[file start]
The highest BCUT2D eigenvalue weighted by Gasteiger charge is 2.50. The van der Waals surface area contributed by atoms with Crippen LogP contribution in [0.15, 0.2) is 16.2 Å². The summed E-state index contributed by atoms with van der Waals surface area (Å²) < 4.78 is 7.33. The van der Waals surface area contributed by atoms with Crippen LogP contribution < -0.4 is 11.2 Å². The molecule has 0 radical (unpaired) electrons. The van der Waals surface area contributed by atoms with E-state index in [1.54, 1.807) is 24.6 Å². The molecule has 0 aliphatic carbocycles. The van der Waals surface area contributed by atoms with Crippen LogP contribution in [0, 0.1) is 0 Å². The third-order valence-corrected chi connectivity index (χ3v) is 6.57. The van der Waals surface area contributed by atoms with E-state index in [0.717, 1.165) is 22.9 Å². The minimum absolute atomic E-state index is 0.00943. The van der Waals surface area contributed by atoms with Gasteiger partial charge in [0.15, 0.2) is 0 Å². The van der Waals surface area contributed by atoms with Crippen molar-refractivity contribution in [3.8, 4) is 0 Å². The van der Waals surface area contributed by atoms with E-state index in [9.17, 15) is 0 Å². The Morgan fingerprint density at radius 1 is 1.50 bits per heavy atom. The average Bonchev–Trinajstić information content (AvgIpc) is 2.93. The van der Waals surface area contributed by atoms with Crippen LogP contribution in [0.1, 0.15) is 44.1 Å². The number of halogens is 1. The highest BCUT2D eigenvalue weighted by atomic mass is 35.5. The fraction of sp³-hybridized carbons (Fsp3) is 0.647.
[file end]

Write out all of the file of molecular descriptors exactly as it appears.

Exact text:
The highest BCUT2D eigenvalue weighted by Gasteiger charge is 2.50. The van der Waals surface area contributed by atoms with Crippen LogP contribution in [0.15, 0.2) is 16.2 Å². The summed E-state index contributed by atoms with van der Waals surface area (Å²) < 4.78 is 7.33. The van der Waals surface area contributed by atoms with Crippen LogP contribution < -0.4 is 11.2 Å². The molecule has 0 radical (unpaired) electrons. The van der Waals surface area contributed by atoms with E-state index in [1.54, 1.807) is 24.6 Å². The molecule has 0 aliphatic carbocycles. The van der Waals surface area contributed by atoms with Crippen LogP contribution in [0, 0.1) is 0 Å². The third-order valence-corrected chi connectivity index (χ3v) is 6.57. The van der Waals surface area contributed by atoms with E-state index in [0.717, 1.165) is 22.9 Å². The minimum absolute atomic E-state index is 0.00943. The van der Waals surface area contributed by atoms with Gasteiger partial charge in [0.15, 0.2) is 0 Å². The van der Waals surface area contributed by atoms with Crippen molar-refractivity contribution in [3.8, 4) is 0 Å². The van der Waals surface area contributed by atoms with E-state index in [9.17, 15) is 0 Å². The Morgan fingerprint density at radius 1 is 1.50 bits per heavy atom. The average Bonchev–Trinajstić information content (AvgIpc) is 2.93. The van der Waals surface area contributed by atoms with Crippen LogP contribution in [0.1, 0.15) is 44.1 Å². The number of halogens is 1. The highest BCUT2D eigenvalue weighted by atomic mass is 35.5. The fraction of sp³-hybridized carbons (Fsp3) is 0.647.